In most cases, the measurements will include the number of reports, the time it takes to review reports, and the feedback from users. But there are also some more sophisticated measurements for interpreting costs and value to the business.

The following non-exhaustive list is what the ISO Whistleblowing Guidelines suggest can be monitored and measured by an organisation in the context of its whistleblowing management system:

  • the number of reports of wrongdoing received by country, region and department
  • the nature of the wrongdoing reported
  • the time taken to acknowledge receipt of an initial report of wrongdoing
  • for each step in the process, the time taken for completion
  • the relative proportions over time of reports received via normal reporting lines, any internal alternative reporting systems and any external alternative reporting systems
  • whistleblower feedback including satisfaction with the whistleblowing management system and suggestions for improvement
  • periodic survey of personnel about awareness of and trust in the whistleblowing management system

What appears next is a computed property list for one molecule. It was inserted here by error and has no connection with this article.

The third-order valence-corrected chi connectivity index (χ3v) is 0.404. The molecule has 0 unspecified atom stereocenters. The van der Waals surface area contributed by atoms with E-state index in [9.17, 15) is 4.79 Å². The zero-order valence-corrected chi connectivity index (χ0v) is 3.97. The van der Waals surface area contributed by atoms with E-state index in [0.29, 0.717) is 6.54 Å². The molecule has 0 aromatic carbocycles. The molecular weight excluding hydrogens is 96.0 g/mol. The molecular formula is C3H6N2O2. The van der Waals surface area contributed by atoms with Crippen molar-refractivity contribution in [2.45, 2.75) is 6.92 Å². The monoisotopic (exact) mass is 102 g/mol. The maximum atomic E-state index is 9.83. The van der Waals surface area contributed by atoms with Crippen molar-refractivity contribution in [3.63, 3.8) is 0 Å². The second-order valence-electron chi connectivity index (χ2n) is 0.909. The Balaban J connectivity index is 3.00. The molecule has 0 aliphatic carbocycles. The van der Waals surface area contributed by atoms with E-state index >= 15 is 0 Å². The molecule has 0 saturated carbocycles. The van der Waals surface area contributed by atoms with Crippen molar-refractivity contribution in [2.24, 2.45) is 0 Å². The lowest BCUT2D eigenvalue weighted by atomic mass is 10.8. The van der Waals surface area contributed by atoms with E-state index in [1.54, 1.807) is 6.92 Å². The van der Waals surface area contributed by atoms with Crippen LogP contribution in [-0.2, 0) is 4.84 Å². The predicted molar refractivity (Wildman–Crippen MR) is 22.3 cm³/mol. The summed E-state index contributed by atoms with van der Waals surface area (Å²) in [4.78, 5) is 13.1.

• the proportion of reports that are sustained by an investigation against those that are not sustained
  • the proportion of reports that fall outside of the scope of the whistleblowing management system
  • the proportion of reports where the information provided was knowingly false
  • the employment outcomes for whistleblowers (i.e. monitoring the proportion of whistleblowers who depart the organisation after having made a report of wrongdoing and the reasons for their departure)
  • the proportion of reports resulting in corrective actions
  • average time taken to investigate/close cases
  • seriousness of issues raised
  • the effectiveness and value of corrective actions taken.

In addition to the above, there are quite a few other measurements that could be reviewed regarding the benefits, value and actual costs of the system and associated investigations. Focusing on measurements around value will assist in proving the system’s worth to management and will support the ‘return on investment’ that is often required for budget approval.

Additional elements to measure value include:

Additional elements to measure value: the monetary value of savings and the potential cost to brand reputation

Where to find the data

The ISO Whistleblowing Guidelines also give some direction on potential sources for evaluating your whistleblowing management system. Sources of information include:

  • incoming reports
  • investigation case files
  • survey data
  • feedback from whistleblowers and relevant interested parties, such as subjects of reports, witnesses, investigators, management
  • indicator analyses
  • other relevant available documentation.